WASHINGTON — President Donald Trump’s nominee to the most influential federal appeals court clashed with Democrats over his past comments about the Affordable Care Act, while Republicans praised his recent ruling allowing limited Easter church services during the coronavirus pandemic.
Judge Justin Walker, a protégé of Senate Majority Leader Mitch McConnell, R-Ky., and Supreme Court Justice Brett Kavanaugh, faced criticism at Wednesday’s confirmation hearing over his remarks two years ago that rulings upholding the ACA were “indefensible” and about jokes he made at the law’s expense at a ceremony in March marking his entry onto the federal bench.
Republicans are pushing to elevate Walker to the U.S. Court of Appeals for the District of Columbia Circuit — a promotion that Democrats decry as too quick for the 37-year-old after just six months as a district judge in Kentucky.
Democrats pointed to the early March ceremony in which Walker spoke before a crowd that included McConnell, Kavanaugh and former Supreme Court justice Anthony Kennedy, for whom Walker served as law clerk when Kennedy was in the minority in a ruling upholding the ACA.
Walker defended his comments in March — that the “worst words” he ever had to deliver to Kennedy was that Chief Justice John Roberts sided with the liberal bloc, tipping the case — as a lighthearted joke trying to praise someone he considered a mentor.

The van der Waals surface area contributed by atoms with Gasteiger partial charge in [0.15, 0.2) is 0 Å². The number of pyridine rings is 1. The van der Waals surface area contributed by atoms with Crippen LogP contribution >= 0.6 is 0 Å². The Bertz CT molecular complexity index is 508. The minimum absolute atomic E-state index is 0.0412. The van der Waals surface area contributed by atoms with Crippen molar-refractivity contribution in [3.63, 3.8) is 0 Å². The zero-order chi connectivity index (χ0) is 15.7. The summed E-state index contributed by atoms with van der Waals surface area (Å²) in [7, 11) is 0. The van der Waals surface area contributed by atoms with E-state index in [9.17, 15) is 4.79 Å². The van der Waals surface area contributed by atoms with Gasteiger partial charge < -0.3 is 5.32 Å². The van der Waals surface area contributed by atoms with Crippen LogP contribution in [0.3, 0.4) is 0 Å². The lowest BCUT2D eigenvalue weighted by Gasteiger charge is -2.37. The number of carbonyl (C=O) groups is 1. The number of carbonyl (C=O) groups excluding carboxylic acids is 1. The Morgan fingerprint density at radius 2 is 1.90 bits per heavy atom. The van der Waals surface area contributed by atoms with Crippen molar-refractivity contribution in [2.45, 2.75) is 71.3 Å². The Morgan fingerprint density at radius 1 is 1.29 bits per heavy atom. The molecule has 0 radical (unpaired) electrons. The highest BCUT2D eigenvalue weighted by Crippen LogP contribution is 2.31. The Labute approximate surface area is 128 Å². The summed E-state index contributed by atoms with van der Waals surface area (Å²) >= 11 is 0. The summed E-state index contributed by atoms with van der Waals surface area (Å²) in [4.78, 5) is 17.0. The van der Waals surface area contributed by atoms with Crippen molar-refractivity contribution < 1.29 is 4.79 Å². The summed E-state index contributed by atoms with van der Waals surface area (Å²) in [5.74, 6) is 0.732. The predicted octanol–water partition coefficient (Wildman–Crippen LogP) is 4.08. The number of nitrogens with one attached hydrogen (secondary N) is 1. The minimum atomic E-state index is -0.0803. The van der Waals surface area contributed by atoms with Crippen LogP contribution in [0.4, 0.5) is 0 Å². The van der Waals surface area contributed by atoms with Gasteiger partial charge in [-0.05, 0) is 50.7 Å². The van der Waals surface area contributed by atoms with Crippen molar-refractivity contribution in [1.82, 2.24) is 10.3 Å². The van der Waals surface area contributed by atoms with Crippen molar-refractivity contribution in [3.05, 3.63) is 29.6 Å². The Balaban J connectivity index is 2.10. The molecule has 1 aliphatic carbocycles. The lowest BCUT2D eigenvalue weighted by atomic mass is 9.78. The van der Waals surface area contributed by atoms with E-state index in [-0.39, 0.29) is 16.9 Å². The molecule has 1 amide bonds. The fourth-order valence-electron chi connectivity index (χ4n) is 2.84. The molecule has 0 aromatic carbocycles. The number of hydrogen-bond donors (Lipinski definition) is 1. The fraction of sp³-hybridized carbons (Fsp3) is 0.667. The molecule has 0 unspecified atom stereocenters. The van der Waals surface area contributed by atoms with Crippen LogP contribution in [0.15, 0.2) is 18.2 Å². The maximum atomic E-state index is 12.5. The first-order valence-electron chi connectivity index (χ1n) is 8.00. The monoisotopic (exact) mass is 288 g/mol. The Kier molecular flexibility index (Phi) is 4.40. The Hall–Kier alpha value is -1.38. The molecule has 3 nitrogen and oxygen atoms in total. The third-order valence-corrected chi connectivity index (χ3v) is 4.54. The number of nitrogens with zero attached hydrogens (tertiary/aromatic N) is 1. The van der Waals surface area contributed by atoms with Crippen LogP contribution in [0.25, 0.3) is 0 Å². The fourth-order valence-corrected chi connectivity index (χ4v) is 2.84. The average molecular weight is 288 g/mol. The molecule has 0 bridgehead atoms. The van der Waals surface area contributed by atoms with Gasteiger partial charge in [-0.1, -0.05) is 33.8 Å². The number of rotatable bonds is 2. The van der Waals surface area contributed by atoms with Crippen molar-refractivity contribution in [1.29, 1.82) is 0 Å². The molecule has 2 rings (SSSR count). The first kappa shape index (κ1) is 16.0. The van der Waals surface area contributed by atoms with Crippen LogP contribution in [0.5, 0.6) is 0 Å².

“He has been an invaluable mentor and friend to me since I clerked for him in 2011 and 2012,” Walker said of Kennedy. “It was not meant as anything more than a reference to the dissent that he wrote, and again, a bit of a tongue in cheek, tongue in cheek allusion to the reality that no Supreme Court justice likes being in the dissent.”
Sen. Dianne Feinstein of California, the top Democrat on the committee, said health care groups have raised concerns that Walker’s confirmation could “exacerbate the health crisis in this country.”
Wednesday’s hearing came as the coronavirus played a central role in the hearing, both physically and in terms of Walker’s legal background.
Rather than the usual cramped committee hearing room, on the second floor of the Dirksen Senate Office Building, the Senate Judiciary Committee convened in a large room on the ground floor so that senators and the witness could observe social distancing guidelines. Many senators appeared via video to question the nominee.
And Republicans sought to highlight Walker’s Easter service ruling in Louisville, from Sen. Rand Paul, R-Ky., who introduced him to the panel, to Sen. Lindsey Graham, R-S.C., the chairman who used his first question to ask about the decision.